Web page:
Superman/Shazam!: The Return of Black Adam appears in an aspect ratio of approximately 1.78:1 on this Blu-Ray Disc. All four shorts looked great.
Across the board, sharpness was strong. The shorts boasted consistently terrific delineation and never suffered from any obvious soft spots. Issues with jagged edges or moiré effects failed to materialize, and the image lacked edge haloes. In addition, no signs of source defects appeared.
The shorts boasted very solid colors. The different pieces used varying palettes, all of which exhibited excellent clarity and life. Blacks were dark and deep, while shadows showed nice detail. I found nothing about which to complain across these shorts.
I thought the DTS-HD MA 5.1 soundtracks of the Blu-ray opened up the comic book material well. Of course, the soundfields varied, but they always added pizzazz to the program. The forward channels brought out the majority of the material. Music presented strong stereo imaging, while effects cropped up in logical spots and blended well.
The surrounds also contributed good information. For the most part, these reinforced the forward channels, but they also contributed a fair amount of unique material. These instances mainly occurred during storms or bigger action scenes. The back speakers brought out a nice sense of space and environment.
Audio quality always satisfied. Speech was warm and natural, without edginess or other issues. Music sounded lively and full, while effects displayed good definition. Those elements seemed accurate and dynamic. All of this led to a positive presentation that deserved a “B+”.
In terms of extras, all four shorts include audio commentaries. The lineup varies from one to another:
Return of Black Adam: writer Michael Jelenic;
Spectre: writer Steve Niles;
Green Arrow: writer Greg Weisman;
Jonah Hex: writer Joe Lansdale.
Across these, we learn about a few aspects of the shorts. The commentaries look at story/character topics, influences and inspirations, cast and performances, and visual elements.
Without question, Jelenic’s chat works best of the bunch. I’m tempted to say this happens because he gets the most time, but I don’t think that’s the only factor, or even a major reason. Jelenic simply explains his work and approach better than the others, and he throws in a good number of details.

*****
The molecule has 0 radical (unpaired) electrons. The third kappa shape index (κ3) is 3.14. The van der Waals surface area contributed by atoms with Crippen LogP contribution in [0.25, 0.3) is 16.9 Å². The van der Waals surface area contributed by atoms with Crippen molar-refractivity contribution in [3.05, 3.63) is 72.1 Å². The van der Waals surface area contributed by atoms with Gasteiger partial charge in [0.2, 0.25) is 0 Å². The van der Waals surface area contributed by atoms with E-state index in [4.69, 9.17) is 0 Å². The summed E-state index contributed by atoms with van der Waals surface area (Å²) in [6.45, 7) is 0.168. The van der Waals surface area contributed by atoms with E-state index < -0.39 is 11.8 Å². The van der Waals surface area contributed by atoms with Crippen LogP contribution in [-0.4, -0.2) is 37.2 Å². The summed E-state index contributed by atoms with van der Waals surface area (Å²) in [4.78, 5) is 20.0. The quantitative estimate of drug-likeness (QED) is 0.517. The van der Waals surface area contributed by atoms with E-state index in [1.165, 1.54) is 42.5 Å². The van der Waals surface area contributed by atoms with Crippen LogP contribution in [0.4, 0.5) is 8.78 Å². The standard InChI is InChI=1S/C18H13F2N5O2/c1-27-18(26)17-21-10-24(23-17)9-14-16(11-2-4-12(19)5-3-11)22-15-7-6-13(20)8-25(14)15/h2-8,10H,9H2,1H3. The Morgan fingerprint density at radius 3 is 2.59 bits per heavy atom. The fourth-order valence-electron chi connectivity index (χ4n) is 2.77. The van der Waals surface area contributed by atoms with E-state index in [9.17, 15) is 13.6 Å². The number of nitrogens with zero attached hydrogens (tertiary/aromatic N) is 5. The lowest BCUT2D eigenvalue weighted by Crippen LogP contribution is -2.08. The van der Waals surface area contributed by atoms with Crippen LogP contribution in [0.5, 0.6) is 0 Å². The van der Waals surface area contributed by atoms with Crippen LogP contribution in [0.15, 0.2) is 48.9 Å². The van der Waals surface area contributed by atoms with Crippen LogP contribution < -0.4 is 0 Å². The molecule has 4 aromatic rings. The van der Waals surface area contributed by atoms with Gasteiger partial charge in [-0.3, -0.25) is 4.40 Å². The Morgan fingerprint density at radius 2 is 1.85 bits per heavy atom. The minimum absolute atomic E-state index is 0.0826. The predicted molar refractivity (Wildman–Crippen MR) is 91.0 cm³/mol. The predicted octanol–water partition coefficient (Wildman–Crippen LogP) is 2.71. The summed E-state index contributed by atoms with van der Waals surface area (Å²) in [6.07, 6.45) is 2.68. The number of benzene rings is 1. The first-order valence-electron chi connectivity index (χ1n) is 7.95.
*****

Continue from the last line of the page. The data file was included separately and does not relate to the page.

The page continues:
The other three writers offer decent discussions, but they tend toward praise. Of the three, Lansdale is the most interesting, especially when he goes over various influences. Weisman and Niles do fine but don’t deliver a great deal of compelling material. Still, the tracks are short, so they’re all worth a listen.
The set also includes four bonus episodes, each of which features characters from the disc's shorts. Here’s what we find:
“Showdown” (Batman: The Animated Series - 21:10): Batman chases Ra’s al-Ghul, which leads to a flashback tale about Jonah Hex and his 19th century interaction with Ra’s. Frankly, this is a silly Wild Wild West-style adventure that does little for me, and it doesn’t help that William McKinney‘s performance as Hex sounds heavily influenced by Sling Blade
“The Chill of the Night” (Batman: The Brave and the Bold - 22:45): The Phantom Stranger and the Spectre watch as Batman confronts the man who killed his parents; the Dark Knight’s soul rests in the balance. That’s an interesting concept, but it doesn’t work tremendously well due to the visual design. The show goes with a strangely bright, peppy palette, so it’s somewhat hard to invest in a dark tale within that realm. Still, it’s an interesting fantasy that has its moments, and some fans will be happy with the voice actor who plays Bruce Wayne’s father.
“Initiation” (Justice League Unlimited - 23:43): The Green Lantern attempts to recruit the Green Arrow to the JLA. The Arrow resists but still finds himself smack dab in the middle of a big battle. I do really like the Arrow character, as he’s something different than the usual true blue do-gooder. “Initiation” doesn’t show him off to terrific effect, but it still showcases him reasonably well and becomes a fun show.
“Clash” (Justice League Unlimited - 22:43): Captain Marvel joins the JLA, where his naivete rubs Superman the wrong way – or is Supes just jealous that the JLA now has another hero with almost identical powers? That factor makes “Clash” an enjoyable show. Superman is so often painted as Practically Perfect In Every Way that it becomes interesting to see him with a bug up his butt.
Finally, the disc ends with a trailer for Batman: The Brave and the Bold. This is merely a 32-second promo without much value.
A compilation of four shorts, Superman/Shazam!: The Return of Black Adam provides a mixed bag. Two - The Spectre and Green Arrow - are quite good, while the other two - Jonah Hex and Adam - prove to be fairly mediocre. The Blu-ray boasts excellent visuals, very good audio and a few fairly enjoyable supplements.
Overall, this is a decent release, but not one I can recommend, especially not for folks who own the releases on which three of the four shorts already appeared; $30 MSRP is a lot to pay for one new short and some bonus features. With a total running time of barely an hour, Adam needs more fresh material to merit that price.